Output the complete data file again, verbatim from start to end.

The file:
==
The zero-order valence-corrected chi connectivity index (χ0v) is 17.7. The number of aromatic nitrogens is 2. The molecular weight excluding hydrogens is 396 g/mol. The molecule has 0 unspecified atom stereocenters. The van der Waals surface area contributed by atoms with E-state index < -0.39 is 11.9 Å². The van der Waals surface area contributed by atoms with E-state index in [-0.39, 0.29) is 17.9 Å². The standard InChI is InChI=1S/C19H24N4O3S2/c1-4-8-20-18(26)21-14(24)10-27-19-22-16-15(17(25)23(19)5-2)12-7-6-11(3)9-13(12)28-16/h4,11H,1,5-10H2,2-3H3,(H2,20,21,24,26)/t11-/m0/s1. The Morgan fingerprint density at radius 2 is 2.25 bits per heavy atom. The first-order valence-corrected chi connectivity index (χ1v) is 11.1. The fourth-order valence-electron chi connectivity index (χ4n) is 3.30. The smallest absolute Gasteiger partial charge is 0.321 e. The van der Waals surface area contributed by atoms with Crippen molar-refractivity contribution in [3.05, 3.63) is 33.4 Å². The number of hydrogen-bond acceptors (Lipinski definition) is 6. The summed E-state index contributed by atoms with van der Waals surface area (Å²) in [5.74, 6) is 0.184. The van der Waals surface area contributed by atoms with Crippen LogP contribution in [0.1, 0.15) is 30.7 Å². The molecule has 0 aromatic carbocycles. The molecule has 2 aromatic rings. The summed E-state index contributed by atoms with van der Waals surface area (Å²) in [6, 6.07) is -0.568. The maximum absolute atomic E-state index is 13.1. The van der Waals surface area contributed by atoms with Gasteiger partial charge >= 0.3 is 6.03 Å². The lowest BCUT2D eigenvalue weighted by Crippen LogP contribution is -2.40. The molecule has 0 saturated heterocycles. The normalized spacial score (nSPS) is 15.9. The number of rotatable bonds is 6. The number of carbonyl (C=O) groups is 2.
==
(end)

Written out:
The zero-order valence-corrected chi connectivity index (χ0v) is 17.7. The number of aromatic nitrogens is 2. The molecular weight excluding hydrogens is 396 g/mol. The molecule has 0 unspecified atom stereocenters. The van der Waals surface area contributed by atoms with E-state index < -0.39 is 11.9 Å². The van der Waals surface area contributed by atoms with E-state index in [-0.39, 0.29) is 17.9 Å². The standard InChI is InChI=1S/C19H24N4O3S2/c1-4-8-20-18(26)21-14(24)10-27-19-22-16-15(17(25)23(19)5-2)12-7-6-11(3)9-13(12)28-16/h4,11H,1,5-10H2,2-3H3,(H2,20,21,24,26)/t11-/m0/s1. The Morgan fingerprint density at radius 2 is 2.25 bits per heavy atom. The first-order valence-corrected chi connectivity index (χ1v) is 11.1. The fourth-order valence-electron chi connectivity index (χ4n) is 3.30. The smallest absolute Gasteiger partial charge is 0.321 e. The van der Waals surface area contributed by atoms with Crippen molar-refractivity contribution in [3.05, 3.63) is 33.4 Å². The number of hydrogen-bond acceptors (Lipinski definition) is 6. The summed E-state index contributed by atoms with van der Waals surface area (Å²) in [5.74, 6) is 0.184. The van der Waals surface area contributed by atoms with Crippen LogP contribution in [0.1, 0.15) is 30.7 Å². The molecule has 0 aromatic carbocycles. The molecule has 2 aromatic rings. The summed E-state index contributed by atoms with van der Waals surface area (Å²) in [6, 6.07) is -0.568. The maximum absolute atomic E-state index is 13.1. The van der Waals surface area contributed by atoms with Gasteiger partial charge >= 0.3 is 6.03 Å². The lowest BCUT2D eigenvalue weighted by Crippen LogP contribution is -2.40. The molecule has 0 saturated heterocycles. The normalized spacial score (nSPS) is 15.9. The number of rotatable bonds is 6. The number of carbonyl (C=O) groups is 2.